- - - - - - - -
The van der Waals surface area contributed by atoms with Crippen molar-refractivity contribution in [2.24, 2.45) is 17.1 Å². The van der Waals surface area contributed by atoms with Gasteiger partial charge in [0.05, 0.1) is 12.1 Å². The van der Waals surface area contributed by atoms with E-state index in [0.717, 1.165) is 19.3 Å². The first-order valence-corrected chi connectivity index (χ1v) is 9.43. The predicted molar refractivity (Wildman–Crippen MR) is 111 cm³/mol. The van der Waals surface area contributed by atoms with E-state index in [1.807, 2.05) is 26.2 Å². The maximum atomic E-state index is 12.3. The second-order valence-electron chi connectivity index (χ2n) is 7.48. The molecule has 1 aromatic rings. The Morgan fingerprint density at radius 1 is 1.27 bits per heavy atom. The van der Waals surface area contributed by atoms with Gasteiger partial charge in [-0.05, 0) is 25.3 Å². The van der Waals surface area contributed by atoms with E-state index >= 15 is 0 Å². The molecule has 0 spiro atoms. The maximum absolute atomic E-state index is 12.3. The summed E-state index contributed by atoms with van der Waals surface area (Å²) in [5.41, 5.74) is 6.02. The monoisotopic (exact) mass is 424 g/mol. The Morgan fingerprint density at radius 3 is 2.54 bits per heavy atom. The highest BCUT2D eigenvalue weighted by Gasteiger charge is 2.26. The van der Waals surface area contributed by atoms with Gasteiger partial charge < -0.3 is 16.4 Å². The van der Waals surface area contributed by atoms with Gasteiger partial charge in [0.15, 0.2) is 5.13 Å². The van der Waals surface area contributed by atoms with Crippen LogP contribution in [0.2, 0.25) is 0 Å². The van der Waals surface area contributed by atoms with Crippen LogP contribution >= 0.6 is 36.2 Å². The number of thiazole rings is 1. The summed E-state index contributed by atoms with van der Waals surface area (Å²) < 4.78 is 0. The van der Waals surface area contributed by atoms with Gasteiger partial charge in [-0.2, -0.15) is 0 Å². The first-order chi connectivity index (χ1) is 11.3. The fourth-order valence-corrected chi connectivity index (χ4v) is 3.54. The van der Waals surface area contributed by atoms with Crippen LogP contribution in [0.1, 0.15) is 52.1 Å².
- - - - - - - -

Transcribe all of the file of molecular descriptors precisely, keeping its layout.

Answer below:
The van der Waals surface area contributed by atoms with Crippen molar-refractivity contribution in [2.24, 2.45) is 17.1 Å². The van der Waals surface area contributed by atoms with Gasteiger partial charge in [0.05, 0.1) is 12.1 Å². The van der Waals surface area contributed by atoms with E-state index in [0.717, 1.165) is 19.3 Å². The first-order valence-corrected chi connectivity index (χ1v) is 9.43. The predicted molar refractivity (Wildman–Crippen MR) is 111 cm³/mol. The van der Waals surface area contributed by atoms with E-state index in [1.807, 2.05) is 26.2 Å². The maximum atomic E-state index is 12.3. The second-order valence-electron chi connectivity index (χ2n) is 7.48. The molecule has 1 aromatic rings. The Morgan fingerprint density at radius 1 is 1.27 bits per heavy atom. The van der Waals surface area contributed by atoms with Gasteiger partial charge in [-0.05, 0) is 25.3 Å². The van der Waals surface area contributed by atoms with E-state index >= 15 is 0 Å². The molecule has 0 spiro atoms. The maximum absolute atomic E-state index is 12.3. The summed E-state index contributed by atoms with van der Waals surface area (Å²) in [5.41, 5.74) is 6.02. The monoisotopic (exact) mass is 424 g/mol. The Morgan fingerprint density at radius 3 is 2.54 bits per heavy atom. The highest BCUT2D eigenvalue weighted by Gasteiger charge is 2.26. The van der Waals surface area contributed by atoms with Gasteiger partial charge < -0.3 is 16.4 Å². The van der Waals surface area contributed by atoms with Gasteiger partial charge in [0.15, 0.2) is 5.13 Å². The van der Waals surface area contributed by atoms with Crippen LogP contribution in [0.2, 0.25) is 0 Å². The van der Waals surface area contributed by atoms with Crippen LogP contribution >= 0.6 is 36.2 Å². The number of thiazole rings is 1. The summed E-state index contributed by atoms with van der Waals surface area (Å²) < 4.78 is 0. The van der Waals surface area contributed by atoms with Gasteiger partial charge in [-0.2, -0.15) is 0 Å². The first-order chi connectivity index (χ1) is 11.3. The fourth-order valence-corrected chi connectivity index (χ4v) is 3.54. The van der Waals surface area contributed by atoms with Crippen LogP contribution in [0.1, 0.15) is 52.1 Å².